Component development decision: low level or high level techologies?

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If you want to develop software components targeting other developers and their projects, you should carefully decide what technologies would you develop for and support:

  • Low level technologies, e.g. C++ or JavaScript (HTML5);
  • High level technologies, e.g. .NET (WPF/Windows Forms/ASP .NET) or Angular.

Usually if you choose a low level technology you can always develop extensions for the high level technologies on top of your core components, but the core development will be hard and the target developers that choose high level technologies for their app may feel that you didn’t develop the component natively for their development choice.

If you choose high level technologies, you will need to design the component once but then implement everything in each of the selected technologies (you will also need to know well all of them). And unless you also decide to develop components also for low level technologies, developers that build apps directly using such core frameworks will be left out.

E.g.: If you develop a C++ chart component you can easily write WPF and Windows Forms wrappers, but you’d lose the support that either WPF or Windows Forms offer for developing graphics components and target developers may notice that the component isn’t behaving exactly as other WPF or Windows Forms components they know. Similarly, if you develop a JavaScript chart you can write an AngularJS directive (and soon an Angular 2 component) on top of it, but the core code will be hard to write. On the other hand if you develop chart components for WPF, Windows Forms, and ASP .NET and/or for Angular you will need to have and maintain multiple code bases (usually one for each target technology). And what about developers who want to use pure C++ or pure JavaScript for their apps?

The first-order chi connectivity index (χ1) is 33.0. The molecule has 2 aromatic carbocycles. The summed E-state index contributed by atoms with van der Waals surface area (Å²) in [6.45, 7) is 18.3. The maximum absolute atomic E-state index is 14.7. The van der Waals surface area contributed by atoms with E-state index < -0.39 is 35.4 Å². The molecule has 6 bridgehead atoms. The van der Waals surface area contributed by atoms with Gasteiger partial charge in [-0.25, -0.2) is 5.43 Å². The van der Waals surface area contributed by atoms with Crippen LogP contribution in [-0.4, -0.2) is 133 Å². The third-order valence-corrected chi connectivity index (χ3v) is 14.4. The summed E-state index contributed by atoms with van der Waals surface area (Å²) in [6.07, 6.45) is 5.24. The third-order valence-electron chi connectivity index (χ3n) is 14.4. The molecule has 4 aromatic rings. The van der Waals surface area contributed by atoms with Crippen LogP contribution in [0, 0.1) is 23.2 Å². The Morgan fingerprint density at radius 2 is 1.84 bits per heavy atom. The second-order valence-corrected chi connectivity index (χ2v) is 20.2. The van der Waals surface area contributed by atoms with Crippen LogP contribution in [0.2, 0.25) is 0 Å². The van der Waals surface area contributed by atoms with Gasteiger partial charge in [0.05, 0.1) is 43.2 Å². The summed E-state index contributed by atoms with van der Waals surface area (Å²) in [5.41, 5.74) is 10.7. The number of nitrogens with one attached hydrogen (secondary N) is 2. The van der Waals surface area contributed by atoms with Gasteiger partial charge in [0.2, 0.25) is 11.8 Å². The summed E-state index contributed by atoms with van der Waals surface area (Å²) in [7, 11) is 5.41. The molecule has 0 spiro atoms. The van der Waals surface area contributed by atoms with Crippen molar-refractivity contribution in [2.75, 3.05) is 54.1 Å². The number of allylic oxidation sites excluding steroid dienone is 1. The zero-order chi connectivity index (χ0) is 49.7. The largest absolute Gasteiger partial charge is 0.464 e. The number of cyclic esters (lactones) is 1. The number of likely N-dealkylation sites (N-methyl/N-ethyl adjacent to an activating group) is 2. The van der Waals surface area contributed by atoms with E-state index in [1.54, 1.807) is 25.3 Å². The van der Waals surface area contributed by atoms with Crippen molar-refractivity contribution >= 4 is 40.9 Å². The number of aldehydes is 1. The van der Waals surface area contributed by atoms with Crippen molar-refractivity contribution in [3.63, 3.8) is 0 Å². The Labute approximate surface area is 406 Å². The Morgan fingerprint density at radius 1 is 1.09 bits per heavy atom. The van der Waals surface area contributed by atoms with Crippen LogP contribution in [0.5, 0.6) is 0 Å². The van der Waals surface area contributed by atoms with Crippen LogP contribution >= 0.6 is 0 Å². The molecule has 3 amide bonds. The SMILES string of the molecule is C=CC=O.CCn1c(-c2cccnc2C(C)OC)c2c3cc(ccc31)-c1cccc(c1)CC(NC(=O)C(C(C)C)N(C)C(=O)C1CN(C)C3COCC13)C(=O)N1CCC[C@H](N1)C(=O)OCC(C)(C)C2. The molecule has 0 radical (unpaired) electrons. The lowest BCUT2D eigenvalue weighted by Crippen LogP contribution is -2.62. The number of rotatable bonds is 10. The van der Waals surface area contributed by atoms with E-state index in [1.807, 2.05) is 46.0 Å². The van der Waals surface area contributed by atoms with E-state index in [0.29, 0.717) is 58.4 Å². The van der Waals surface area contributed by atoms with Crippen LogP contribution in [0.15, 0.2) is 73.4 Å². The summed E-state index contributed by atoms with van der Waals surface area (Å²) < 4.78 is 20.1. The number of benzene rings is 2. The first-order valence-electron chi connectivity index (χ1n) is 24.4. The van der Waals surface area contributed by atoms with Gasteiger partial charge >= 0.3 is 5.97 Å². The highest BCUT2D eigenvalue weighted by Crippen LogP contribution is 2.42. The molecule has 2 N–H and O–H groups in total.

It’s tough. Although with .NET you have COM and Win32 interoperation (and JIT compilation to obtain higher performance), and for JavaScript you have TypeScript (as high level-low level technology mediation) and “WebBrowser” containers (to run scripted Web documents inside other types of apps), the choice is never easy. You might have already answered yourself, but you may be wrong. Looking back, I can certainly state that I was wrong too, a few times in my developer life, and it would have been a lot better if I would have just thought more carefully before choosing!

Personally, I now think that to answer correctly these three things matter the most:

  • the type of components you want to build (although this doesn’t balance much to one side or the other);
  • how much maintenance do you think it would be needed (but this is easily answered in most cases: a lot);
  • surprisingly, or not, the development trends: simply determine how many target developers would you have for each selectable low level and/or high level technology you can consider (Google Trends is a service that can help you. Below is a chart with the trends for some of the technologies mentioned in the previous examples).



About Sorin Dolha

My passion is software development, but I also like physics.
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